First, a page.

The Importance of Establishing Rapport with Your Students
Posted April 23, 2015
By Rebecca Ryan and Janie Wilson
Instructor-student rapport is a vital, but sometimes underappreciated, aspect of teaching. Rapport can lead to positive outcomes for both the student and the instructor. For example, potential benefits for students include a more positive attitude toward the course and instructor, increased motivation, and even higher grades. Instructors may enjoy benefits such as improved class participation and positive ratings of instruction. In the following sections, we outline definitions and characteristics of rapport as well as recommendations for establishing rapport with your students.
What is Rapport?
Generally rapport is characterized by positive thoughts and feelings of closeness. Perceptions of bonding lead to favorable interactions between those in the relationship. Researchers have investigated the nature and influence of classroom rapport while defining it in different ways. Benson and colleagues (1) , for example, provided students with dictionary definitions of rapport (eg. mutual trust, connection, emotional affinity) and then asked them to consider whether or not they had experienced rapport with their instructors. This study marks one of the first to explore and define instructor-student rapport from the students’ perspective.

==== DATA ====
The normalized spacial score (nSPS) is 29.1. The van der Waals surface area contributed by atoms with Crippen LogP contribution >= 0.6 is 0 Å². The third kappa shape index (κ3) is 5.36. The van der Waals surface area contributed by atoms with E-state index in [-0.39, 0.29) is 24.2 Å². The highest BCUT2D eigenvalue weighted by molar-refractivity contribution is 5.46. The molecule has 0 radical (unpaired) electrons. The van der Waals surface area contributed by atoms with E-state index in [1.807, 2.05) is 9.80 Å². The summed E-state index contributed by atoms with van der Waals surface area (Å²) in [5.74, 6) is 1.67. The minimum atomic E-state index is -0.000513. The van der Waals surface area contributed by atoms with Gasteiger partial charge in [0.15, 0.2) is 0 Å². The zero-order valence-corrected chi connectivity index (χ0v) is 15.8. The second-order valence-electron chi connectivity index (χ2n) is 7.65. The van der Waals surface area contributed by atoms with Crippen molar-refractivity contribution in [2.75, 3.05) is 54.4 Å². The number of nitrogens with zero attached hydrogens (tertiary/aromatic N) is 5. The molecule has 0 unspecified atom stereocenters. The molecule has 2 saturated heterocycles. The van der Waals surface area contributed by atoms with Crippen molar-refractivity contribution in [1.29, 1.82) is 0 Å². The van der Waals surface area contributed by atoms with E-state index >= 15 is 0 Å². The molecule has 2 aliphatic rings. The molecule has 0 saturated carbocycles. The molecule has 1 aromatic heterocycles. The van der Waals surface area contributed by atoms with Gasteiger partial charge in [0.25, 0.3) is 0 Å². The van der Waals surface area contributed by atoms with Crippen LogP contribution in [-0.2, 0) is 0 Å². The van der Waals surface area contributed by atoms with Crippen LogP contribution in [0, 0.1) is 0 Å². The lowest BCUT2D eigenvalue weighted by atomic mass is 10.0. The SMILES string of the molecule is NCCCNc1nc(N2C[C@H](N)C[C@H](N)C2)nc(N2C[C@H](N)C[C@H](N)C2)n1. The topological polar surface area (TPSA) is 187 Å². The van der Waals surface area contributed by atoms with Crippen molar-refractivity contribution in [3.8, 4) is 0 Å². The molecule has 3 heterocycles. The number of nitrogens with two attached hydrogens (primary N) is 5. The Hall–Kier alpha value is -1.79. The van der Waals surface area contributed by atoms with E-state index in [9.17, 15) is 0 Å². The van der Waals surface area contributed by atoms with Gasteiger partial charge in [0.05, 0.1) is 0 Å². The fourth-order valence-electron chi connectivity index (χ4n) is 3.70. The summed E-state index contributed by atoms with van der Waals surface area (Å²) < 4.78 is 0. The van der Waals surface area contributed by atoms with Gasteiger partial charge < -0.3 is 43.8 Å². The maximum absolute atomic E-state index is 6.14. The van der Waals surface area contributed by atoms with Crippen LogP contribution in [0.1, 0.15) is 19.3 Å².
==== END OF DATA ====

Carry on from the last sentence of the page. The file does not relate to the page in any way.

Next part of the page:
Our own interest in understanding rapport between instructors and students led us to develop the Professor-Student Rapport Scale (PSRS) (2). We asked undergraduate students how they would personally define/describe rapport between themselves and their instructor. The student responses provided examples of how to encourage rapport and served as the basis for scale items.
What Encourages Rapport?
Let’s start with “immediacy.” The construct of immediacy closely relates to rapport and is defined as the presence of psychological availability. There are a variety of verbal and nonverbal methods of communicating to your students the idea that you are available to them. An immediacy scale includes items such as:
- using personal examples
- moving around the classroom during lecture
- using humor
- smiling (4)